Chicago Theater Review: LET ME ENTERTAIN YOU: JULE STYNE’S GREATEST HITS (Light Opera Works)

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by Lawrence Bommer on October 9, 2016

in Theater-Chicago


Whether the words flowed from the terrific team of Betty Comden and Adolph Green, the prolific and dynamic Sammy Cahn, or a very young Stephen Sondheim, Jule Styne was a composer for all lyricists. As supple in his melodies as his writers were in their verse and lifting as much as rising to any occasion, Styne could range from holiday favorites like “The Christmas Waltz” and “Let It Snow! Let It Snow! Let It Snow!” to the casual regrets of “Saturday Night (Is the Loneliest Night of the Week).” A terrific tribute from Light Opera Works performed through next weekend in Evanston’s Nichols Concert Hall, Let Me Entertain You: Jule Styne’s Greatest Hits is a labor of love where every song is coming up roses.

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But it’s a bit of a misnomer. Yes, there are standards to share—from his hits Gypsy, Peter Pan, Bells Are Ringing, and Funny Girl. But this splendid showcase for six indisputable Chicago talents is also an opportunity to discover lesser known Styne offerings from long forgotten shows like Hallelujah, Baby!, Do Re Mi, It Happened in Brooklyn, Tars and Spars, I’ll Get By, Youth on Parade and Ruggles of Red Gap.

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Balancing favorites with rarities and the voices themselves, director Rudy Hogenmiller delivers 100 minutes of made memories and future recollections. The non-trick is just to let the tunes create the moods Styne sets even before the lyrics reinforce them. Kelly Britt brings youthful ambition to Fanny Brice’s defiant “Don’t Rain on My Parade” and the torch song “Guess I’ll Hang My Tears Out to Dry,” while veteran Larry Adams underlines the serendipity packed into “Just in Time” and the virtual Styne credo embedded in “As Long as There’s Music.” Worthy of Merman, Mary Robin Roth, a contagious delight whose every offering threatens to become a sing-along, has enormous fun with the lethal lyrics and pell-mell pace of “If You Hadn’t But You Did,” a rare patter s0ng from the Styne showroom.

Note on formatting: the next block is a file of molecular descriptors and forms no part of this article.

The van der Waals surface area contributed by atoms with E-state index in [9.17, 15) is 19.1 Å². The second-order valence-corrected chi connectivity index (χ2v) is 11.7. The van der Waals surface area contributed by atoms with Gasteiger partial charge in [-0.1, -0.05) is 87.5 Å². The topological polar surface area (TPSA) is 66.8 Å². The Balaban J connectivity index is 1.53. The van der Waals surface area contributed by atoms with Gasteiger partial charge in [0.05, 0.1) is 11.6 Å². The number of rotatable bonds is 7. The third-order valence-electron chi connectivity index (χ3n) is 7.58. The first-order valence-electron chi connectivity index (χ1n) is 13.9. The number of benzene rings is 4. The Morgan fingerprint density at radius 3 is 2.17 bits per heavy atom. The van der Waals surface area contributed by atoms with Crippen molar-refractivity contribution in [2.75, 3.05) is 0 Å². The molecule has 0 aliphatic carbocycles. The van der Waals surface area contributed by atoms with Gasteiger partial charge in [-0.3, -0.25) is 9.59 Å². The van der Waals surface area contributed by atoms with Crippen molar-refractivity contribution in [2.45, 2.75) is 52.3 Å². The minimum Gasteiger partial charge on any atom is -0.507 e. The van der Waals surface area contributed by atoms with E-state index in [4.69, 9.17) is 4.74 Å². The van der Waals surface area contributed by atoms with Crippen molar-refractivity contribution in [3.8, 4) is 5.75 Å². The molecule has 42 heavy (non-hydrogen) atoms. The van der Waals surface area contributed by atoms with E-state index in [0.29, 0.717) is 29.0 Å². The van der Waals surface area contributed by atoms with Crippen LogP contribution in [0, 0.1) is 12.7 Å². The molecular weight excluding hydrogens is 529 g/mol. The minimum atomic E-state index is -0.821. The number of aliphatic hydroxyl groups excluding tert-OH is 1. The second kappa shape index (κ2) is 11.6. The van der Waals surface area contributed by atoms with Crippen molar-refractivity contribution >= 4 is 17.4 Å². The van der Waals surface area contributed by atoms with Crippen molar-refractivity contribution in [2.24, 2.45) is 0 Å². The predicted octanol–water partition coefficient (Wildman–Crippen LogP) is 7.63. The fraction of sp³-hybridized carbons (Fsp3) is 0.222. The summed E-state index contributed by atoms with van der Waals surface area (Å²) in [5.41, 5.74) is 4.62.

8-justin-adairJustin Adair rekindles the excitement of “I Met a Girl” and the equal rapture of the lesser known “A Ride on a Rainbow.” Operatic Emily Barnash couldn’t feel more fervently faithful than “The Music That Makes Me Dance” or reflectively grateful as in “It’s Been A Long, Long Time.” A baritone belter, William Roberts proclaims “I Know About Love” with a bravado he also brings to “I Don’t Want to Walk Without You” (played as a stalking solo to mixed laughs).

Delightful duets include the salute “Ev’ry Street’s a Boulevard (in Old New York),” with Roberts and Adair as bon vivants on the town, and Britt and Adair in the appropriately incendiary “Fireworks.” The three women haunt “Who Are You Now?” from Funny Girl, while the men milk memories in “Three Coins in the Fountain” and the nostalgic “The Things We Did Last Summer.”

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Superbly shaped by music director Linda Madonia, the devotion of six passionate performers and their three-person combo cascades as they join forces in such lush offerings as “The Party’s Over,” “Time After Time,” “Neverland,” “Make Someone Happy,” and the inevitable encore “People (Who Need People).” As another song simply puts it, “It’s Magic.” No, it’s just music from the master.

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photos by Brett Beiner Photography

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5-mary-robin-rothJule Styne’s Greatest Hits
Light Opera Works
Nichols Concert Hall
1490 Chicago Ave in Evanston
ends on October 16, 2016
for tickets, call 847.920.5360
or visit Light Opera Works

for more shows, visit Theatre in Chicago

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